It is required to have systems and listings available during initial new construction installation, inspection and of course during the visual inspection in existing building. Check out the UL Solutions’ Product iQ to learn more about the systems and listings, which form the basis from which to visibly compare if the assembly – fire door, firestopping, fire-rated glazing, fire dampers, etc. – seem to visually comply or visually not comply.
Repairs are to be made in accordance with the manufacturer’s repair instructions. Fire-dampers must be repaired in accordance with their listing, which is incorporated in the manufacturer’s installation instructions. Fire-rated glazing manufacturers have listings that detail the frame type, fastening, thickness of metal or wood and size and thickness of glazing, and attachments. These listings and the manufacturers documents need to be referenced for repair instructions.
Gypsum scab patches are not fire-resistance-rated patches. The furnace pressures might push the patch held by wallboard compound or caulk out of the wall, and the hose stream test will blow the patch right through the assembly, leaving a hole where fire and smoke can travel.
For fire doors with cuts under the door that are too big, metal extenders that have been tested at fire-test laboratories are available to repair the door and keep fire-resistance intact. Again, the listing and manufacturer’s instructions for the repair method are needed for this.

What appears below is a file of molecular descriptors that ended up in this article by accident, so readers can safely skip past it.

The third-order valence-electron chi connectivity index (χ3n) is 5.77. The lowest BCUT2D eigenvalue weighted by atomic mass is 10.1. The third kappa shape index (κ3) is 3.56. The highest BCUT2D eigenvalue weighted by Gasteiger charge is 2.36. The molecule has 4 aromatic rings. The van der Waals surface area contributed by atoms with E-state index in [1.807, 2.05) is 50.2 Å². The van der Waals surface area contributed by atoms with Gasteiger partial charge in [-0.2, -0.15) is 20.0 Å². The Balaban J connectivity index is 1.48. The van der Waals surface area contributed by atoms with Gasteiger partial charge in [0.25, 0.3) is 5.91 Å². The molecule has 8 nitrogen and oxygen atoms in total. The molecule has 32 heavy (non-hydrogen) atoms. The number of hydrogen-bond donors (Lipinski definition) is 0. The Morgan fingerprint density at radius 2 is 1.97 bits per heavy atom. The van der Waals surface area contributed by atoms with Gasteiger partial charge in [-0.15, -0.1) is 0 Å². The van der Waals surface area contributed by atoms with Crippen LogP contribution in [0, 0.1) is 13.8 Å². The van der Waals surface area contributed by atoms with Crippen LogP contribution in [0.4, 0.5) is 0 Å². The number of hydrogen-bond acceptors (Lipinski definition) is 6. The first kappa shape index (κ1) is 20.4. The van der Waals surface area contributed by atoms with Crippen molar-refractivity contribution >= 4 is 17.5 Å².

Intumescent fire-resistive materials or spray fire-resistive materials, boards and wraps on the beams, columns or assemblies are tested and listed systems. The same material that was used during the original construction and in the listing needs to be applied to maintain the integrity of the fire-resistance-rating for the structural building element or assembly. If the material is no longer made, repair methods change.
For firestopping repairs, only the firestop sealant or other firestop product, including boards, wrap strips, devices and spray products, that are listed in the tested and listed system can be used to maintain firestop protection. The specialty firestop installation contractor can provide the manufacturer recommended repair for the firestop product referenced in the firestop system. Remember, products do not get ratings. It is the system installed in accordance with the manufacturer’s instructions and listing that results in a fire-resistance-rated assembly.
Documentation is key. Keep an inventory for a fire and or smoke barrier, or in Canada, a fire separation to have fire-resistance. It needs to be installed, inspected and maintained in accordance with the listing – tested and listed system – and manufacturer’s installation instructions.